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    A DIY Hanging Herb Garden That Brings The Outdoors In

    Ben Uyeda from HomeMade Modern shows how easy it is to turn a window or a wall into a beautiful and productive herb garden.

    View this video on YouTube / Via

    Supplies + Tools / Via

    4" to 5" Terra Cotta Flower Pots

    Available at Amazon

    I tried a variety of different sizes and found that clay flowerpots between 4 and 5 inches in diameter work best. The key is matching the pot with a hole saw that is has a diameter about half an inch smaller than the pot.

    3/4" Pine Boards

    Available at the Home Depot

    I reccommend boards that are at least 2 inches wider than that the diameter of the pots.


    Available at the Home Depot

    I used 1/4" diameter rope that was intended to be used as a clothesline. I think a thicker rope would add a nice aesthetic to the garden.

    Zip Ties

    Available at the Home Depot

    Zip ties – also called cable ties or tie wraps – come in a variety of different sizes. I tried both large 10" ties and thinner 4" ties. The thinner ties are much easier to work with.


    RYOBI 18 Volt Cordless Drill

    Available at Home Depot

    RYOBI 18 Volt Circular Saw

    Available at Home Depot

    Milwaukee 4" Bi-Metal Hole Saw

    Available at Home Depot

    Hole saws are used with drills to cut large circular holes. They typically come in 2 pieces. There is an outer saw piece that attaches to an inner arbor piece. A single arbor can work with a variety of different sized saws.

    Husky 7" Diagonal Pliers

    Available at Home Depot

    1. Lay Out the Holes


    Use a pencil to mark the hole locations on a board. Make sure you leave about 2" between the flower pot holes and about 1" between the rope holes and edges of the board.

    2. Cut the Boards / Via

    Once you have established the hole locations, you can trim the boards to the desired length with a circular saw. If you lay out the boards in advance, you can have the boards cut for you at Home Depot. I purchased 6' boards and cut them in half.

    3. Drill Pilot Holes / Via

    The key to this project is making sure the holes are aligned. Rather than marking each board, I simply marked one and drilled small pilot holes through the entire stack of boards. These small holes will serve as guides for the hole saw.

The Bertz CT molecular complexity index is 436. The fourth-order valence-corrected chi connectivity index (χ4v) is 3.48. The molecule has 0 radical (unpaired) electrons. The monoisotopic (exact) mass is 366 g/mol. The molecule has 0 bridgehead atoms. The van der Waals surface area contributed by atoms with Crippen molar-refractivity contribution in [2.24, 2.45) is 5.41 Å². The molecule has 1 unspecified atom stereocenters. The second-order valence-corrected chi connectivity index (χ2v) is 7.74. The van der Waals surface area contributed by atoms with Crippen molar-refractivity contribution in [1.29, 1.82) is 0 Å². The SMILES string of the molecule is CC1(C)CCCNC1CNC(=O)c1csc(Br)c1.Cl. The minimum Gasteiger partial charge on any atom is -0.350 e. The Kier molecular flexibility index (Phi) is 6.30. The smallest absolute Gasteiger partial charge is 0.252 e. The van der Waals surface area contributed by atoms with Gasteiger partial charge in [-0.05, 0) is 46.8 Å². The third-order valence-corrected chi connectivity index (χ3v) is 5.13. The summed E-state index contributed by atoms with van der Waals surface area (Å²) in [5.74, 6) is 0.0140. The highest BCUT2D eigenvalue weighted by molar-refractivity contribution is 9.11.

4. Cut Holes for Pots / Via

    Hole saws can be a bit tricky to handle. The larger diameters can generate a lot of friction with wood so it's important to properly secure the boards and have a firm grip on the drill. I clamped the boards two at a time to a work table. Set your drill to the drilling mode at the highest speed and use both hands. The saw will occasionally freeze up and bind against the wood, so be patient and try and keep the drill perpendicular to the board.

    5. Drill Holes for Rope


    I used a 5/16" drill bit for the 1/4" rope. It's important to have a tight fit for the rope so that the zip ties create a stopper to keep the boards from sliding.

    6. Sand the Boards / Via

    Pine is a soft wood, so you can hand sand the boards pretty quickly. I used an orbital sander and sanded them with 220 grit paper.

    7. String the Boards / Via

    Thread the rope through the holes and tie a knot at the bottom.

    8. Hang the Garden / Via

    Make sure you are hanging the garden from a location that can support the weight. Closet shelf brackets work well. Try your best to level the boards. You can adjust the leveling with the zip ties.

    9. Secure the Boards / Via

    You want to make sure you have adequate space for the plants between the boards. Adjust the boards into the right location and use zip ties under the rope holes to secure them. I started with a single zip tie with a loose fit, which allowed me to slide the zip tie along the rope into the right position. Once I got the right placement, I added 2 to 3 tight zip ties underneath each rope hole to make sure the boards wouldn't slide under the weight of the potted plants.

    10. Place the Plants / Via

    Put your potted plants in the holes, step back and enjoy!


    You can use the same method to make a single shelf supported by brackets. Use small glass bottles and wire to catch the water that drains through the pots. Terracotta can be painted, so there are all sorts of nice color combinations you can play with.

    Good luck making your own Hanging Garden and please tweet photos to @benuyeda or email photos to For more detailed instructions on this an other DIY projects, check out